Tinnitus can be related to many different aetiologies such as hearing loss or a noise trauma, but it can also be related to the somatosensory system of the cervical spine, called cervicogenic somatic tinnitus (CST). Case studies suggest a positive effect of cervical spine treatment on tinnitus complaints in patients with CST, but no experimental studies are available. The aim of this study was to investigate the effect of a multimodal cervical physical therapy treatment on tinnitus complaints in patients with CST through an RCT.
All patients received cervical physical therapy for 6 weeks (12 sessions). Patients were randomized in an immediate-start therapy group (n = 19) and a 6-week delayed-start therapy group (n = 19). Patients with a combination of severe subjective tinnitus (Tinnitus Functional Index (TFI): 25-90 points) and neck complaints (Neck Bournemouth Questionnaire (NBQ) > 14 points) were eligible for the study. TFI and NBQ-scores were documented at baseline, after the wait-and-see period in the delayed-start group, after treatment and after 6 weeks follow-up. The Global Perceived Effect (GPE) was documented at all measuring moments, except at baseline.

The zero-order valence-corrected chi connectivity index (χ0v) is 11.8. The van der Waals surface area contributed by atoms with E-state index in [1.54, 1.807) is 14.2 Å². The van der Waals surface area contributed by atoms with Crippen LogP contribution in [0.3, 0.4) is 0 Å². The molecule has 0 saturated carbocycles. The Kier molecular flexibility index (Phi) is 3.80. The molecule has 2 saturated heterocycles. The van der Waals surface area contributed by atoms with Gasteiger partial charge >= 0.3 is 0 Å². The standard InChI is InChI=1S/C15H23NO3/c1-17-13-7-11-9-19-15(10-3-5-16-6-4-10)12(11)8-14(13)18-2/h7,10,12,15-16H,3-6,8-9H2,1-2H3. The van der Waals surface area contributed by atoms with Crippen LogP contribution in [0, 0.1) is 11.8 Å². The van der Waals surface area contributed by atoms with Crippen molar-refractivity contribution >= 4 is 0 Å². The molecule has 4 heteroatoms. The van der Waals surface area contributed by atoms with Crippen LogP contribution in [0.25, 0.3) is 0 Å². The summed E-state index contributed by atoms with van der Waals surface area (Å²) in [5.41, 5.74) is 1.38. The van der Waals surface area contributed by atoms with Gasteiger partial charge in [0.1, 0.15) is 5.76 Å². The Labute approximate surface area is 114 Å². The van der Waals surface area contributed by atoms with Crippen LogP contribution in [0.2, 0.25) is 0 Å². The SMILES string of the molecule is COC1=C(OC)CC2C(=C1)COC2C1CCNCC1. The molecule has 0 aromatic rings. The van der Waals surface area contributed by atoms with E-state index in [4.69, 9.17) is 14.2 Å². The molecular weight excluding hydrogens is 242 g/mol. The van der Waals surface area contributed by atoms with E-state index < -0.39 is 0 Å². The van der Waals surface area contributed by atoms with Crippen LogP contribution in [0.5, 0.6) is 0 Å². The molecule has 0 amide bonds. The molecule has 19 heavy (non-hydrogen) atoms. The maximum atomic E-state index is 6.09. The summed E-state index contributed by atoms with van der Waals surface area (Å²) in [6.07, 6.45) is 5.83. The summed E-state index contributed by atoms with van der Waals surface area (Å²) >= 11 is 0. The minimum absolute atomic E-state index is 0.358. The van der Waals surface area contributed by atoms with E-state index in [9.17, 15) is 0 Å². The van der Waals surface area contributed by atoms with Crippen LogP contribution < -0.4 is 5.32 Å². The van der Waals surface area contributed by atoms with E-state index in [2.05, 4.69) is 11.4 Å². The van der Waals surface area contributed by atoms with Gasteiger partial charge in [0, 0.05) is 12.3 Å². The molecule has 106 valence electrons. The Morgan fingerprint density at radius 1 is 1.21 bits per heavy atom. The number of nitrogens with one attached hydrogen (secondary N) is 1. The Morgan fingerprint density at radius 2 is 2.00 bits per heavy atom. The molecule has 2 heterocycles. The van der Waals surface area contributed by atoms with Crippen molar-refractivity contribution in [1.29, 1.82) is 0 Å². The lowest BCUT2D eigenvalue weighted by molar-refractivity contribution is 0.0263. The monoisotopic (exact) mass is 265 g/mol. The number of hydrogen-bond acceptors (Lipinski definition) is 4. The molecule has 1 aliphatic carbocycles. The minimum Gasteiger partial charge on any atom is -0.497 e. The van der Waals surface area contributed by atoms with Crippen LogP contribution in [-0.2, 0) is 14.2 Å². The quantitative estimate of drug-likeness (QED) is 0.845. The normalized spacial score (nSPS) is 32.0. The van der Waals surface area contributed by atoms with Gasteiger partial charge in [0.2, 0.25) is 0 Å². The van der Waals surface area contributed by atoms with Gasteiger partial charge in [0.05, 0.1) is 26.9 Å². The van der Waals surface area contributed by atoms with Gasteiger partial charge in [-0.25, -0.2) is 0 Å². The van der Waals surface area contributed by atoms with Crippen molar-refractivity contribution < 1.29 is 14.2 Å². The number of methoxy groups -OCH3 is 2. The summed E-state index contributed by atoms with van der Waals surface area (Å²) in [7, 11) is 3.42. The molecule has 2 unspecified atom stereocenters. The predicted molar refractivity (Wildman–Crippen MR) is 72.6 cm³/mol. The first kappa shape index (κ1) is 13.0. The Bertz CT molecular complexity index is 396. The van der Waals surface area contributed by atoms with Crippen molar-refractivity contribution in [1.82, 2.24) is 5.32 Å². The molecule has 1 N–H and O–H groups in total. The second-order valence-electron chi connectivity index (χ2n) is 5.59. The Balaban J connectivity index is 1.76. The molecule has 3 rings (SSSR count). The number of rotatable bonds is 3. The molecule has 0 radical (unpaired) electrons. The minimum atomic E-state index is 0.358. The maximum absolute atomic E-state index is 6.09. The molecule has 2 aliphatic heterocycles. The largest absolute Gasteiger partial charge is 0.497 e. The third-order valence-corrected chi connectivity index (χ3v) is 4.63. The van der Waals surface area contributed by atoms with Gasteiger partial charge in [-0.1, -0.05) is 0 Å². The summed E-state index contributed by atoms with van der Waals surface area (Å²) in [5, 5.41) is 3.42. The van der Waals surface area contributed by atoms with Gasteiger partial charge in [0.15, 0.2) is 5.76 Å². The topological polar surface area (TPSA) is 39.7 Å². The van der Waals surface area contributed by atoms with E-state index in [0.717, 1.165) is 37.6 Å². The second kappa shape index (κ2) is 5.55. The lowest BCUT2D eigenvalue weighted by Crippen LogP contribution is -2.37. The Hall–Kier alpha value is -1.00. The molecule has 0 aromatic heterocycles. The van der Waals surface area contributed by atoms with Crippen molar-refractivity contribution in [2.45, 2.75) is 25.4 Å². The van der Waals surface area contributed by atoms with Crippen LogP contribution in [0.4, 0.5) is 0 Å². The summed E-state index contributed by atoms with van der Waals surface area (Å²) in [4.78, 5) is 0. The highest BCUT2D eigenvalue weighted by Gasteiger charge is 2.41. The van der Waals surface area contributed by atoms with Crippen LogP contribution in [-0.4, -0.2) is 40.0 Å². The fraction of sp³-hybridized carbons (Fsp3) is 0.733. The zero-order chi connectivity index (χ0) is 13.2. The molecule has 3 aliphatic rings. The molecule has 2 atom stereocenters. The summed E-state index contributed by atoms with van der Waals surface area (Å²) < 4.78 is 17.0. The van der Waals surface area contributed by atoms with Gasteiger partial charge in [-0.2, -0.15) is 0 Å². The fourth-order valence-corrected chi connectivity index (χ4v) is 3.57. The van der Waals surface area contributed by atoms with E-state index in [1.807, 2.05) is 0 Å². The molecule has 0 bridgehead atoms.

In all patients (n = 38) TFI and NBQ-scores decreased significantly after treatment (p = 0.04 and p < 0.001). NBQ-scores remained significantly lower after follow-up (p = 0.001). Immediately after treatment, 53% (n = 38) experienced substantial improvement of tinnitus. This effect was maintained in 24% of patients after follow-up at six weeks.
Cervical physical therapy can have a positive effect on subjective tinnitus complaints in patients with a combination of tinnitus and neck complaints. Larger studies, using more responsive outcome measures, are however necessary to prove this effect.